In August 1977, the world lost an iconic superstar. A month later, whilst Way Down was still Number One, I was born. So I’ve never shared time on this planet with Mr Elvis Presley himself, but I got the opportunity to relive his 1968 comeback show last night courtesy of This is Elvis at the New Alex Theatre. I grew up with Elvis tracks being regularly played, and Pa Lee gives a mean version of “Are You Lonesome Tonight” so it was a no-brainer who would be my partner-in-crime for tonight’s show.
Directed by theatre impresario Bill Kenwright, This Is Elvis celebrates the legend’s long-awaited 1968 comeback after years away from the stage to pursue his acting career. We are taken on a journey, from the singer’s reappearance on TV, all the way to his first live performance in seven years at the International Hotel in Las Vegas. The first half intersperses songs with the story of how this spectacular show came about, particularly the struggles of returning to a changing music world, Presley’s increasing dependence on drugs and his fraught relationships with ruthless agent Colonel Tom Parker and his wife Priscilla – both unseen on stage.
The first half of the show sets the scene, but it is definitely the post-interval performance which brings the audience to life – and to their feet. We’re treated to the show itself, a constant barrage of classic hits, from Viva Las Vegas and Blue Suede Shoes to Wonder of You and a bringing-down-the-house finale of Jailhouse Rock. My favourites, In the Ghetto and Just Can’t Help Believing make an appearance. As does Are You Lonesome Tonight, although Pa Lee still swears his version is better. The energetic versions of Burning Love and Suspicious Minds leave us exhausted – and we’re only watching.
Award-winning tribute artist Steve Michaels plays the main man in his first British tour as Elvis. He struts around the stage, winking at the audience, curling his lip and epitomising the confidence and swagger of Elvis, whilst being totally believable during the moments of vulnerability and self-doubt. Michaels’ energy is boundless, and exhausting to watch. Each song is nailed to perfection, both the uptempo tunes and the slower ones. Closing my eyes during Always on My Mind gives me goosebumps, and I’m transported back to my childhood home, listening to Elvis records on a Sunday morning.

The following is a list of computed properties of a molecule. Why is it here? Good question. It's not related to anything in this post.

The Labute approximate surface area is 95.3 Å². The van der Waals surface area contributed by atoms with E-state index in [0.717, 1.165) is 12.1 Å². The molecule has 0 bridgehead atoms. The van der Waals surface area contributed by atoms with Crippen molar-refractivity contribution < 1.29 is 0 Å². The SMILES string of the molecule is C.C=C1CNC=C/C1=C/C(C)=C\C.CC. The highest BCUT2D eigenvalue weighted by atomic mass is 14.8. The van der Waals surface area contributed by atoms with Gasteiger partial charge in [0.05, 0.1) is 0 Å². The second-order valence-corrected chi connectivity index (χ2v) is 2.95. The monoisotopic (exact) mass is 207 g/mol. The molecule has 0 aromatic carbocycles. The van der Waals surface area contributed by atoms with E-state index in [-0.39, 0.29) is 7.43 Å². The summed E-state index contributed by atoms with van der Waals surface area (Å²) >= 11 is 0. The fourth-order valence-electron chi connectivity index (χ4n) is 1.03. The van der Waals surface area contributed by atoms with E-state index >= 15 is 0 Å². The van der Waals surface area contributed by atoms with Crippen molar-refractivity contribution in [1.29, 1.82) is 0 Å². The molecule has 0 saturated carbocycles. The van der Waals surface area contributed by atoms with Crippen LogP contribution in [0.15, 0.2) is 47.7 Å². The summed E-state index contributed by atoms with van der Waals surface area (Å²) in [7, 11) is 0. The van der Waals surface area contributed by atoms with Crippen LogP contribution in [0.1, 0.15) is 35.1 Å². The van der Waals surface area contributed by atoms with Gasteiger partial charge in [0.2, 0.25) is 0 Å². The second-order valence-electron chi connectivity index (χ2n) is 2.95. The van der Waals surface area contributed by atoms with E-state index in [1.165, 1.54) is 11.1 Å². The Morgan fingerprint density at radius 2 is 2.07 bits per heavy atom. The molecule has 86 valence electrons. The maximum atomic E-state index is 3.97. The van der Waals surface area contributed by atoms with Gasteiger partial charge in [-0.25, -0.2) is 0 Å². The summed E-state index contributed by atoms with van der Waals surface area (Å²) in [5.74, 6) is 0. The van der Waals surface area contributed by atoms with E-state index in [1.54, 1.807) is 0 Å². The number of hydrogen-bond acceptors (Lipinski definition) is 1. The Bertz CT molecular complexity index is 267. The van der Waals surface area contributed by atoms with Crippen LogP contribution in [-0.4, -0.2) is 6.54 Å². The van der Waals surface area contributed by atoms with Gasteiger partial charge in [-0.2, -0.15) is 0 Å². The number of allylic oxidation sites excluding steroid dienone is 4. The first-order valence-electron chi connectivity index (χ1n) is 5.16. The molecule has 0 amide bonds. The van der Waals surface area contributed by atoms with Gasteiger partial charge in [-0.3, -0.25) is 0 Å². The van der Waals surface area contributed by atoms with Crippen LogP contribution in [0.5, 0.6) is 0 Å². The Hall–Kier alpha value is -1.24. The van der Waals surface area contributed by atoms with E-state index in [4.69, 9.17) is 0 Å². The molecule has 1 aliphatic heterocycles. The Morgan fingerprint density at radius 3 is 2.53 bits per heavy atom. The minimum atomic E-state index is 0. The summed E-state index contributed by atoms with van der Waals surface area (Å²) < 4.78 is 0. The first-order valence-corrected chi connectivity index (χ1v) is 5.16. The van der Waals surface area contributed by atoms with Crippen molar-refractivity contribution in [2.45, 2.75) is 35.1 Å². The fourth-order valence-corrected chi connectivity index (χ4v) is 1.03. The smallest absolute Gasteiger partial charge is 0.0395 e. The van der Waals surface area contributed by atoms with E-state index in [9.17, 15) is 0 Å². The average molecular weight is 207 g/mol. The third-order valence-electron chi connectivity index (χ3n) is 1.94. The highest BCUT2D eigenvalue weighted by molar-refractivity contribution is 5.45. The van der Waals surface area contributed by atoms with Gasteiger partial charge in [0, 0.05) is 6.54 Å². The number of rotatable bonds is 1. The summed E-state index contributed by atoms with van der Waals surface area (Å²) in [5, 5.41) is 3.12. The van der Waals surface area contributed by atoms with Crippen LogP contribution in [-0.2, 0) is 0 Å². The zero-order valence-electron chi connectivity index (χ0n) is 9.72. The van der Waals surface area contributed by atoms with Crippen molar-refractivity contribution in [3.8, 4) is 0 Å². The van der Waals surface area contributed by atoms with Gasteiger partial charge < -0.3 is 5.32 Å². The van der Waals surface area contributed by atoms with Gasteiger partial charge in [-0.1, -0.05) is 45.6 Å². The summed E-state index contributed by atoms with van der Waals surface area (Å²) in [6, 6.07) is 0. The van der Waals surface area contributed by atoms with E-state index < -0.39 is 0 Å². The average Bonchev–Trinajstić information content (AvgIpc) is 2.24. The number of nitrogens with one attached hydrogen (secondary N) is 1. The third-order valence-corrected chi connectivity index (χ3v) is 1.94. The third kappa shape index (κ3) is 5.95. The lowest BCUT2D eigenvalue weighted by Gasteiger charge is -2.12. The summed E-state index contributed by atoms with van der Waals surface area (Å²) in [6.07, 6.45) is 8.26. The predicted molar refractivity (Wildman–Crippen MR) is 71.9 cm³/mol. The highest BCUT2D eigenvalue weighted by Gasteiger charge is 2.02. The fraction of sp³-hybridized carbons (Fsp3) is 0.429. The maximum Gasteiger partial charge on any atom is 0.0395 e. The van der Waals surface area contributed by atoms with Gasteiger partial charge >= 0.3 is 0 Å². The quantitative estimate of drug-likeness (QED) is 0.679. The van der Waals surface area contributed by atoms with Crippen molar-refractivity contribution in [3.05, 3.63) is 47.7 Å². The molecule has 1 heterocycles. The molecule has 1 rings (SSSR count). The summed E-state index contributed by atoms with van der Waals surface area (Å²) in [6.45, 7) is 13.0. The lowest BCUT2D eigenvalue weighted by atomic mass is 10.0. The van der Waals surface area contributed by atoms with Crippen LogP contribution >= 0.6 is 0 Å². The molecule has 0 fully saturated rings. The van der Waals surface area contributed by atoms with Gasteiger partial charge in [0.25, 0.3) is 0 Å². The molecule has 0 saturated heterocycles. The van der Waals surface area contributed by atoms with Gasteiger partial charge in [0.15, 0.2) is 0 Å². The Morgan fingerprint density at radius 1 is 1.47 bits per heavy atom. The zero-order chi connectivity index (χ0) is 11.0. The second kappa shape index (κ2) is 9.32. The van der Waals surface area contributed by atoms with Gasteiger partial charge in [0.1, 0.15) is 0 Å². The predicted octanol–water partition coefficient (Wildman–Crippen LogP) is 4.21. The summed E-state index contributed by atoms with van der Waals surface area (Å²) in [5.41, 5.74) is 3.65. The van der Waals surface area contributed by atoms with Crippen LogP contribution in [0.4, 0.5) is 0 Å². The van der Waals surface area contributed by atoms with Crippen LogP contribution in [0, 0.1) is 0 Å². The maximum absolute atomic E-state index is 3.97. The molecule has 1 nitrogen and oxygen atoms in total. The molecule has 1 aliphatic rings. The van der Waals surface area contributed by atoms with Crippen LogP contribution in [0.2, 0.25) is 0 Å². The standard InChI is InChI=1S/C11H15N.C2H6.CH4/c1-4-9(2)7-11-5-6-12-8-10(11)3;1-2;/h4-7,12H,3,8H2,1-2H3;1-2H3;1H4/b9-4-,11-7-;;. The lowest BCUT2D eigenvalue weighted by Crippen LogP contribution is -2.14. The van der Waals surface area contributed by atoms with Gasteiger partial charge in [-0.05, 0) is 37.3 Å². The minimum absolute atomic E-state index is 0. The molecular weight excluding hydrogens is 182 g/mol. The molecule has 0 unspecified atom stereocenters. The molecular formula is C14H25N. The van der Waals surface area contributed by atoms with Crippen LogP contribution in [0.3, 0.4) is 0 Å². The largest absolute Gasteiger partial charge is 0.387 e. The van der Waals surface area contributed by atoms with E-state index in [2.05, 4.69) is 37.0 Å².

Michaels is supported by a small but highly talented band, and the Sweet Inspirations back up the vocals perfectly. It’s a simple stage set, which allows the performers to shine without distraction, and the mood lighting matches the tempo of the numbers. The first half is more intimate – almost like Elvis is just knocking around with his mates casually – although I’m not sure Elvis ever did casual. There’s also a nod or two to the usurpers The Beatles and to Simon and Garfunkel (“sounds like a law firm”) with an amazing version of the latter’s Bridge over Troubled Waters.
This is a feelgood nostalgia-fest which shows that the Elvis legacy is as strong as ever. There are a lot of people leaving the theatre tonight with smiles on their faces and an Elvis earworm or two.
This is Elvis is at the New Alex Theatre until the 24th March before continuing it’s UK Tour. Tickets are available here, priced from £16.90 (plus booking fee)
*I was invited to attend this press event by The Ambassador Group, however this doesn’t affect my opinion of the show, and an honest review will be given in all cases. Too honest in some cases.
**All photos are courtesy of Pamela Raith Photography
***This blog is dedicated to the Elvis-loving Lee family, who recently lost one of their own. Sleep tight Uncle Ronnie.